Home & Garden

At home: Finding creative space in Wellington Heights craftsman home

"This is a home that celebrates and honors creativity"

The living room balances color and texture at the home of Akwi Nji in Cedar Rapids on Friday, Dec. 22, 2017. (Rebecca F. Miller/The Gazette)
The living room balances color and texture at the home of Akwi Nji in Cedar Rapids on Friday, Dec. 22, 2017. (Rebecca F. Miller/The Gazette)
/

Akwi Nji aims to live each day with intention. So it’s no surprise her Cedar Rapids home — which she shares with husband Chris Buesing and two tween-age daughters — is a space filled with intention as well.

“I try to focus on creating spaces that encourage us to learn, play and gather,” she said. “This is a home that celebrates and honors creativity by our family and our friends.”

Both Chris and Akwi work for the Cedar Rapids Community School District and Akwi also is a writer and spoken word performance artist. Together, the couple has found striking art work to fill the walls in every room, with a strong focus on supporting local artists like Mary Zeran, Dori Patrick and Melissa Marie Collins. Even the small bathroom upstairs has touches of custom artwork.

These proud parents also showcase their children’s’ artwork. “There are little bits of the girls’ artwork everywhere,” Akwi said.

And in one corner of the dining room hangs a blank white canvas. “It’s a little whimsy and curiosity when I walk through my house. I amuse myself with it.”

Akwi decided to paint the main floor’s walls a brilliant white to highlight the stunning blond Craftsman woodwork and to create gallery-like walls to highlight the pops of color.

“I also intentionally went with a higher shine on the paint to reflect light in here,” she said. “I love standing on the landing and looking from here to there and seeing all the woodwork and colors.”

ARTICLE CONTINUES BELOW ADVERTISEMENT

Located in the Wellington Heights neighborhood — which Akwi said they love being a part of — in southeast Cedar Rapids, the Nji/Buesing home was built in 1912. They moved in the year the house turned 100 — Akwi still laments they weren’t settled enough to throw a 100th birthday party for the house — and have spent the past five years making the historic house their home.

And the house, it seems, has found the perfect owners.

“My husband and I love older homes,” Akwi said. “We love this house because of the woodwork, the curve of the mantel, the fireplace grate, the built-ins in the living room, lead-paned glass in the dining room. It has all the things we love about classic architecture. Oh, and the pine floors — I love that they are raw and have tons of character.”

“Our challenge is creating a sense of this being our home, blending his taste and mine. I want the things in our home to matter.”

- Akwi Nji


They have filled the home with eye-catching antiques — like an old card catalog in the dining room — and also have used art and décor to modernize the space.

“I want it to feel crisp and clean and contemporary, but we want to be sure to keep the traditional elements pure,” Akwi said. “I like working with the bones of this home to combine my desire for a modern feel with my husband’s love of all things antique.”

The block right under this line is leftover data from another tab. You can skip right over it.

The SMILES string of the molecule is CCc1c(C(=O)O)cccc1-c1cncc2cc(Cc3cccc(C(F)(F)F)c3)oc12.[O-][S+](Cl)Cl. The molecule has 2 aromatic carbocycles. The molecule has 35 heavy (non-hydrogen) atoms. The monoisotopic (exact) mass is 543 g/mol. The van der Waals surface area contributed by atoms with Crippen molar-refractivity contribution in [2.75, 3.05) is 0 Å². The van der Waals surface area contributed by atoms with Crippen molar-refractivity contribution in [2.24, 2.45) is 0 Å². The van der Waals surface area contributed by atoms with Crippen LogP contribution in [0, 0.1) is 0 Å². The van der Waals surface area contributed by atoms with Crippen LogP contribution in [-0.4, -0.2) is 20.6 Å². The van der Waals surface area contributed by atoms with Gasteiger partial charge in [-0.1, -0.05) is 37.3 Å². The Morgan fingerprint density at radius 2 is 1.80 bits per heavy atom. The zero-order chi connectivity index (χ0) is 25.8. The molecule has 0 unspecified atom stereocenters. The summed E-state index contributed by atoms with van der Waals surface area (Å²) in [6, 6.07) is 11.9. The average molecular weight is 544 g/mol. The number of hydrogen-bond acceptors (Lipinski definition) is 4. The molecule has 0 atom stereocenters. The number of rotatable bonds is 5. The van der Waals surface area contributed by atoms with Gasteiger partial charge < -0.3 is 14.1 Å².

Case in point, Akwi said, comes in the dressers in the master bedroom — his antique, hers modern.

“Our challenge is creating a sense of this being our home, blending his taste and mine,” Akwi said. “I want the things in our home to matter.”

For instance, Chris and Akwi got engaged in San Francisco so you’ll see nods to that city throughout the living room.

Succulents — plants that Akwi said she discovered before they were popular home accents — are scattered about, including one Chris wore as a boutonniere at their wedding, which has now blossomed into two plants.

ARTICLE CONTINUES BELOW ADVERTISEMENT

Thank you for signing up for our e-newsletter!

You should start receiving the e-newsletters within a couple days.

The quilt in the master bedroom was handcrafted from fabric the couple used as napkins at their wedding reception. “It’s a very traditional thing, but it’s done in a non-traditional pattern of vertical lines,” Akwi said. “I love it.”

While the home is a gallery for art and sentiment, it’s not formal or stuffy.

“I try to figure out how to have a sense of playfulness,” Akwi said. “I don’t want the girls to feel like kids can’t live here.” Both girls, she said, were allowed to decorate their bedrooms to reflect their blossoming personalities — one artsy, one athletic.

And right as you walk in the front door, you’ll find a nook with a table that serves as a hub for doing homework, puzzles and art projects or just sitting with a cup of tea or glass of wine with a friend.

“Play, learn and gather,” Akwi said. “That’s what I try to create space for in this house. Celebrating those times when we are together.”

Give us feedback

We value your trust and work hard to provide fair, accurate coverage. If you have found an error or omission in our reporting, tell us here.

Or if you have a story idea we should look into? Tell us here.

CONTINUE READING

MORE AT HOME MAGAZINE ARTICLES ...

Sometimes homeowners have a specific idea of what they want in a new home. Other times, it's more of a feeling. Iowa City homeowners Ben and Lynn knew they wanted a comfortable, open space. "We wanted a space where, if it was th ...

Ron Haigh stepped inside this Midcentury Modern house in southeast Cedar Rapids around 20 years ago and fell in love with it. While installing the tile, he told the owner at the time, "If you ever want to sell, let me know." In 20 ...

Give us feedback

We value your trust and work hard to provide fair, accurate coverage. If you have found an error or omission in our reporting, tell us here.

Or if you have a story idea we should look into? Tell us here.